If you – or someone you know – is interested in learning more about early childhood options for their little ones, here is some information about FPCB’s Preschool and Extended Care program.
We believe that children learn and grow by playing and working with other children and adults in a warm, nurturing environment. There are many hands-on, creative activities that focus on ‘process’, not “product” (see an example, right). Our Extended Care hours make it convenient for families.

For details and registration information, check out .
In this new feature we will take a look at the many opportunities to serve and to be involved in the life of First Presbyterian Church of Bethlehem.

FPCB is very fortunate to have two significant resources: an Adult Library (located in room 210) and a Children’s Library, located in the Children’s Center.
The Adult Library (pictured, right) houses a large collection of resources including books, periodicals, and DVDs; they cover many topics including Bible-related themes, parenting, and well-known Christian authors. These are appropriate for individual reading and small-group studies.

The Children’s Library includes books for pre-readers through older youth.
We are looking for interested volunteers to assist with the operation of these two spaces. In addition to checking in and shelving resources, data entry skills would be welcome (but not necessary). Training will be provided, and your time commitment would be flexible. Please contact Leslie Pohl at

NOTE: At this time we are not accepting any donations for either library.
Send us your news and photos to share:
Deadline for newsletter: Wednesday at noon
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And follow us on Facebook : @FirstPresBethlehem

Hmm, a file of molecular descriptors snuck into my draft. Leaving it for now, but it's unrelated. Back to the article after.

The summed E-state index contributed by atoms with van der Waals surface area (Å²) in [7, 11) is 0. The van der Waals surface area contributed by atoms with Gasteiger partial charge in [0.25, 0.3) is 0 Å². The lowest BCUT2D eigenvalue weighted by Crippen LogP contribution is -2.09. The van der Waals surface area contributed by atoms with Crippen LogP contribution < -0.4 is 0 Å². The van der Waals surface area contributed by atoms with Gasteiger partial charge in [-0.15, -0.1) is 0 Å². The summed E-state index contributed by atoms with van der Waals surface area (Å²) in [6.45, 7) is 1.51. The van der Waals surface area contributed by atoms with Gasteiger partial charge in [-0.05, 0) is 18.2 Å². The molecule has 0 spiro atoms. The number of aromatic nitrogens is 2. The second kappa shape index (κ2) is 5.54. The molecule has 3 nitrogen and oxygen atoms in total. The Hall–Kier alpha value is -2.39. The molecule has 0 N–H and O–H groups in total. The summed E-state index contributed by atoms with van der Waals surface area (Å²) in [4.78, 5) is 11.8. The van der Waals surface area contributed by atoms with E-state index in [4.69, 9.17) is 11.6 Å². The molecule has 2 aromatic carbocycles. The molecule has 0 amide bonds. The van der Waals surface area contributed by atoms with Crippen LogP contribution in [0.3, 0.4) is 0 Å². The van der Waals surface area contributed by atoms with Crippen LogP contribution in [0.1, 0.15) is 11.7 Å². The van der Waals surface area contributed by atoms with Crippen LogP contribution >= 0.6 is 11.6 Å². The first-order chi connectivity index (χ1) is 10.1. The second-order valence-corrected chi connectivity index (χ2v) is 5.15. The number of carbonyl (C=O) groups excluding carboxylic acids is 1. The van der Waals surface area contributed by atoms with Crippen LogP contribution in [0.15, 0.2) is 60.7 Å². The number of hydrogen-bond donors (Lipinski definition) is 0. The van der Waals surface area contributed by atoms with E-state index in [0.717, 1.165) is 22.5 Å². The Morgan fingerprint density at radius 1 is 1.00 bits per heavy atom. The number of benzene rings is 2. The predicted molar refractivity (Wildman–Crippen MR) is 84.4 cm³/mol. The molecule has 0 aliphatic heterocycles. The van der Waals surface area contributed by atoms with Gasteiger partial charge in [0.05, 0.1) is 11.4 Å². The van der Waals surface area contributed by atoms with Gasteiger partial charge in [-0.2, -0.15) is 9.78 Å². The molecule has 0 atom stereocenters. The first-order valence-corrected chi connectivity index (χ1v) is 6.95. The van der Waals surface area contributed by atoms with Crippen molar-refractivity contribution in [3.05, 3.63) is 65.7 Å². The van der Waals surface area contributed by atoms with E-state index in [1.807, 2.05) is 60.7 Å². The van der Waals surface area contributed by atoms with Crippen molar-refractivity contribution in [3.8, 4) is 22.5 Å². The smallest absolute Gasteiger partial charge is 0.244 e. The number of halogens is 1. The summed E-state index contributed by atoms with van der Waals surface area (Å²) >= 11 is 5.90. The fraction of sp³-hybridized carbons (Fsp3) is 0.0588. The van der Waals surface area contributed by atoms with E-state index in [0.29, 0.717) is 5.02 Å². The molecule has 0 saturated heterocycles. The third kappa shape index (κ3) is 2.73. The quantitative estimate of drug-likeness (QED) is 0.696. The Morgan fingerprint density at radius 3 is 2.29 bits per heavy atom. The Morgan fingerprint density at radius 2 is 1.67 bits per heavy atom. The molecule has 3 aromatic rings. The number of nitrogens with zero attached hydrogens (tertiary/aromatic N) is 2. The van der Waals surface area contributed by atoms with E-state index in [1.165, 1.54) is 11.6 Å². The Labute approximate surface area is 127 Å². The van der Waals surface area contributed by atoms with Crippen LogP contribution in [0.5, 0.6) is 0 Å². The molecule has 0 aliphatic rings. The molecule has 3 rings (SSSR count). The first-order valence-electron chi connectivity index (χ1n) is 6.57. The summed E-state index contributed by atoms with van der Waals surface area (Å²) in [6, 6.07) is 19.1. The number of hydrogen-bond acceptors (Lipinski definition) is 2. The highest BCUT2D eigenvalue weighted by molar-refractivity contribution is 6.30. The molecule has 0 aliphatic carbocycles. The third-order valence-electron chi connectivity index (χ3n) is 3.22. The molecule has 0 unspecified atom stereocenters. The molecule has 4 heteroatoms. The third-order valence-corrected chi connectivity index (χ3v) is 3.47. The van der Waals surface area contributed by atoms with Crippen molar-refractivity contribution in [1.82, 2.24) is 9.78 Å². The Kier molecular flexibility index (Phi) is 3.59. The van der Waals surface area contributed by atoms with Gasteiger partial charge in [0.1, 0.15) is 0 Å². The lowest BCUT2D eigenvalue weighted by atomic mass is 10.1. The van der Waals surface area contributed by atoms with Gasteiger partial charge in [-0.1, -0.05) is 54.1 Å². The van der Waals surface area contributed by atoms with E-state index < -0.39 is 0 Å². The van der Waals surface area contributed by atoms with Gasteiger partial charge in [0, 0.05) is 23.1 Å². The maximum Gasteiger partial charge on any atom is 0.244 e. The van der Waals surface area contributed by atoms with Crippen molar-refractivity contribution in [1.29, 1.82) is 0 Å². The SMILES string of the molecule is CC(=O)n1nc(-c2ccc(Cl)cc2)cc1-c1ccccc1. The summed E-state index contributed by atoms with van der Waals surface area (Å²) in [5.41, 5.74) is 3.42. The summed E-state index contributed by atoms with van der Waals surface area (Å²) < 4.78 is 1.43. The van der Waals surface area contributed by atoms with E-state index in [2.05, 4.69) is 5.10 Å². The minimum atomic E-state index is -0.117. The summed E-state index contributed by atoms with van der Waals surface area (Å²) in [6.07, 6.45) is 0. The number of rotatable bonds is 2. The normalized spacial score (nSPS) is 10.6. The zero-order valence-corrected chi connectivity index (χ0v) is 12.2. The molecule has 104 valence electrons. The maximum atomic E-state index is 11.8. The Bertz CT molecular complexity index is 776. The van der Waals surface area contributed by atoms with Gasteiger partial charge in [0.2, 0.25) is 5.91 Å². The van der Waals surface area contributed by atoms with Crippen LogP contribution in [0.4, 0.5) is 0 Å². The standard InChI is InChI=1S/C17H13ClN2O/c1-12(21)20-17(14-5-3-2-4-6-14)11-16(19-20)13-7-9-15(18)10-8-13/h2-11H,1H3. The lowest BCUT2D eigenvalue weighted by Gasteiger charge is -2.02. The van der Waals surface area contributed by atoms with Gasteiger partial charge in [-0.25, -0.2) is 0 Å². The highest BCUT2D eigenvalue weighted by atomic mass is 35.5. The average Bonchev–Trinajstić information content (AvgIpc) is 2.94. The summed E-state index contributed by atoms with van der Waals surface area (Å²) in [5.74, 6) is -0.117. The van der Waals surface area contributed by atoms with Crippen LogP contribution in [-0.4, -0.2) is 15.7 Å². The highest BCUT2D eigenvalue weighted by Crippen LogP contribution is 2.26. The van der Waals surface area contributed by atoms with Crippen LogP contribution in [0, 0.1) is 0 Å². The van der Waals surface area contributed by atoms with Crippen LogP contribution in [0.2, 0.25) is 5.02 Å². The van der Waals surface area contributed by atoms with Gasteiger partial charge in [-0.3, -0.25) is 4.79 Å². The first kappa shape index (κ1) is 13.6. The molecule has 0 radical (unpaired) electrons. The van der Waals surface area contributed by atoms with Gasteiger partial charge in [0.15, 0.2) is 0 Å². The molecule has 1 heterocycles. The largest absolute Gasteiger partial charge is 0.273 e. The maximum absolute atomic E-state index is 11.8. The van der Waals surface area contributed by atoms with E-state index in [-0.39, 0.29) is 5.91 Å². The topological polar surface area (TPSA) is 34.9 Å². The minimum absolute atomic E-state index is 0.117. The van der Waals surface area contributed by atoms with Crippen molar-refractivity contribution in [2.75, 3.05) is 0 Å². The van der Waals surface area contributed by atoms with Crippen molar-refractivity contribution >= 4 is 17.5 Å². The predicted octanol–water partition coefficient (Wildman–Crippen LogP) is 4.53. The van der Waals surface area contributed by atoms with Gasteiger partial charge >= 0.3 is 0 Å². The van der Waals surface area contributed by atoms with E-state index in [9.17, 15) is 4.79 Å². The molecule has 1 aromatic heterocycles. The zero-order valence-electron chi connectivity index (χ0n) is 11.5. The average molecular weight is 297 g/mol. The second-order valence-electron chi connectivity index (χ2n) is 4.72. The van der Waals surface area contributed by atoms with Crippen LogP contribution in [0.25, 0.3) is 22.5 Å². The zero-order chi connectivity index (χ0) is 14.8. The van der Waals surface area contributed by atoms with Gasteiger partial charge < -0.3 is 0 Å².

Your likes / comments / shares help us spread the word about First Pres!


  • 9:00 a.m. - Contemporary Service, Kirk Center
  • “Lemonade on the Lawn” between each service; join us for light refreshments and fellowship on the back lawn (inclement weather: Fellowship Hall)
  • 10:30 a.m. - Traditional Service, Sanctuary
  • Childcare for Infants and Toddlers, 8:30 a.m. to noon, Room A3

TUESDAY:   Crafters, 10 a.m.-2 p.m., Room 408;
WEDNESDAY: Overcomers Outreach, 7 p.m., Room 408
THURSDAY: Al-Anon Family Group , 7 p.m., Room 212

FIRST SUNDAYS (next: August 4): Blood Pressure Screenings, between services, North Link
SECOND SUNDAYS ( next: September 15; no meeting in August ): Bereavement Group gathering; this is a new date going forward, and there will be a new location. See the Pastor's Message above.
FIRST AND THIRD TUESDAYS (next: August 6): Successful Aging, 10:30 a.m.,
Room 412
THIRD WEDNESDAY (next: August 21):  Dementia Caregiver Support Group, 1 p.m.,
Room 206 (PW Room)
THIRD THURSDAY (next: August 15): Prayers & Squares, 10 a.m. – 2 p.m., Room 408
(bring your lunch and join us to create quilts and prayer shawls)

CHURCH OFFICE HOURS: We are open Monday-Thursday, 9 a.m. – 4 p.m. As always, you can leave a voicemail message with the church any time at 610-867-5865 or contact us at . I f you have an urgent pastoral need, please call our answering service at 610-778-7003.

CARE CONCERNS AND HOSPITAL VISITS: If members of the FPCB congregation are hospitalized and would welcome pastoral and hospital ministrant visitors and/or prayers, please contact:
    Melody Engel, Hospital Ministrants, phone: 484-695-4905 or email 
    Phil Fair, Prayer Ministrants,  phone: 610-867-8361 or email   

BAPTISMS, WEDDINGS AND FUNERALS : If members of the FPCB congregation would like to schedule weddings, baptisms or funerals, please contact The Rev. Sue Bennetch at 610-867-5865, ext. 209.
First Presbyterian Church of Bethlehem, 2344 Center Street, Bethlehem, PA 18017 610-867-5865 |

The Rev. J.C. Austin , Pastor/Head of Staff: ext. 213,

The Rev. Sue Bennetch , Pastoral Care Associate: ext. 209;

David Macbeth , Music Director: ext. 202;

Cristy Mette, Administrative Operations Manager: ext. 228;

Rebecca Angione, Facilities Manager: ext. 210;

Andréa Wells, Business Manager; ext. 211:

Carol Burns, Communications Manager; ext. 238;

Andrea Barbehenn , Preschool Director; phone: 610-867-2956;